The High Plains region has been passing through a prolonged low in the precipitation‐cycle during a large part of the last decade. The drought has continued longer and has been more severe than any that has been experienced since the region began to be farmed. It has caused untold distress. Crops have failed for years in succession. In large areas in the so‐called dust‐bowl the top soil has been almost entirely removed by wind‐erosion and the dust‐storms have become so bad at times that the health of the inhabitants has been seriously threatened. In some parts of the region the annual rainfall, which ranges from about 18 to 24 inches, according to the location of the area, has returned to about the normal or long‐time average. In others the drought is still in progress and a partial or complete crop‐failure was again experienced in 1938. When the rainfall‐record is studied, it becomes apparent that a large part of the High Plains never should have been farmed and should be allowed to go back to the range, if indeed the native grasses can be restored. Other parts, however, can still be farmed with moderate success by the farmer who uses proper methods of cultivation and crop‐rotation, and combines farming with stock‐raising by keeping a part of his land in pasture and raising mostly feed‐crops. Irrigation, if it can be accomplished at a practicable cost, affords security both to the farmer and stock‐raiser.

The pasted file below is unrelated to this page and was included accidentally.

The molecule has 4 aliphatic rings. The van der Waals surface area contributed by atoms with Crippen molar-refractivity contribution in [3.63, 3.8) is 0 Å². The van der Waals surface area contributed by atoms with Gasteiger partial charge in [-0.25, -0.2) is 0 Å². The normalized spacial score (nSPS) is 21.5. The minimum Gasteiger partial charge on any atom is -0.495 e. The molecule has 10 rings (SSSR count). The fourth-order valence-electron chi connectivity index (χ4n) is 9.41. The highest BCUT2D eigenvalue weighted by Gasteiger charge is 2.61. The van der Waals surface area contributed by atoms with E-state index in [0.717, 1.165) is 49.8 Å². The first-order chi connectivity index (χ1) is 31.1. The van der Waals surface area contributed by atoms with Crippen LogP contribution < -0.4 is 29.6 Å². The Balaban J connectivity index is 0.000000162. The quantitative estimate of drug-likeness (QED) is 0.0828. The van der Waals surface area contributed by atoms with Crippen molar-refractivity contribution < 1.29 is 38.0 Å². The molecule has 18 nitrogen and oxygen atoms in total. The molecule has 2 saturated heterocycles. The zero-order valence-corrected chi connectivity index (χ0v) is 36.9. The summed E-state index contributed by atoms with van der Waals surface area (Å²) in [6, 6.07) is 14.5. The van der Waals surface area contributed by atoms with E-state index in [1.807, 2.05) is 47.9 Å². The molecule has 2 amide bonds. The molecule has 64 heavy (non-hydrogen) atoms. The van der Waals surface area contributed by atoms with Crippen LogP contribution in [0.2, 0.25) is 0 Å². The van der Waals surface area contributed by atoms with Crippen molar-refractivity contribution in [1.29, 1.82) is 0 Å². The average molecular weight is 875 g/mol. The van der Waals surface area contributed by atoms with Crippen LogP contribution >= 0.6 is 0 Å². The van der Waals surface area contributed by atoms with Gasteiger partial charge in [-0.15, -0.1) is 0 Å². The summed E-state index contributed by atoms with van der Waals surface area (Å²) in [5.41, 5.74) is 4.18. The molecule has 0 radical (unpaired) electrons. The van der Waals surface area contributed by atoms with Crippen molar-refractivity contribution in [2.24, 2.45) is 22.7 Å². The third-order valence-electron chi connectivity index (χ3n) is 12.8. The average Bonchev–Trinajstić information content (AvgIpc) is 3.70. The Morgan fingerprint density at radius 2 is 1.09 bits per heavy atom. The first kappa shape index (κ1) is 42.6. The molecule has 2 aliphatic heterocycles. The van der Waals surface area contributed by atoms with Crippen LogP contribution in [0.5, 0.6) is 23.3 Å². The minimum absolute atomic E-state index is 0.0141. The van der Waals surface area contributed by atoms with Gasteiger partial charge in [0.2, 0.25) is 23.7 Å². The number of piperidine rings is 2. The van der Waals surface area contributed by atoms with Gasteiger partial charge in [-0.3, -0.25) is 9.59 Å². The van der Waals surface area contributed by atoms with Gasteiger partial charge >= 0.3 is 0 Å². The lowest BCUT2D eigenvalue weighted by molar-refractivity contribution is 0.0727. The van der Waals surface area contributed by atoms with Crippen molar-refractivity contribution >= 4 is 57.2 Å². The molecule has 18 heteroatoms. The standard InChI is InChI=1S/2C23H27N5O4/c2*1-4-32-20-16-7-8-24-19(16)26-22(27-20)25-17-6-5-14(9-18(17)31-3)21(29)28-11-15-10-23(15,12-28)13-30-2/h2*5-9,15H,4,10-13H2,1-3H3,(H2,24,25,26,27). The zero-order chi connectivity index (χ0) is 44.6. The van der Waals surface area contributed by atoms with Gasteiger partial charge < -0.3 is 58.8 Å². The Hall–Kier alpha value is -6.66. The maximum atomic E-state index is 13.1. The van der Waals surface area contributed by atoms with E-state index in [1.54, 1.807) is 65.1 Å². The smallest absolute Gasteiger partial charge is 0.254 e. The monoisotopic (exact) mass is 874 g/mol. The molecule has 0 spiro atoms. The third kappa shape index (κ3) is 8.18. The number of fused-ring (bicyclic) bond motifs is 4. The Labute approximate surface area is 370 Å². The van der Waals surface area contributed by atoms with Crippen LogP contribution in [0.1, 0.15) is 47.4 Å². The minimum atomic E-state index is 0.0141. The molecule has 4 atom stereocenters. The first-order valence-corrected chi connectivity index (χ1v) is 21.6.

Additional publication details
|Publication Subtype||Journal Article|
|Title||Ground‐water problems in the Southern High Plains|
|Series title||Eos, Transactions, American Geophysical Union|
|Publisher||American Geophysical Union|
|Other Geospatial||Southern High Plains|
|Google Analytic Metrics||Metrics page|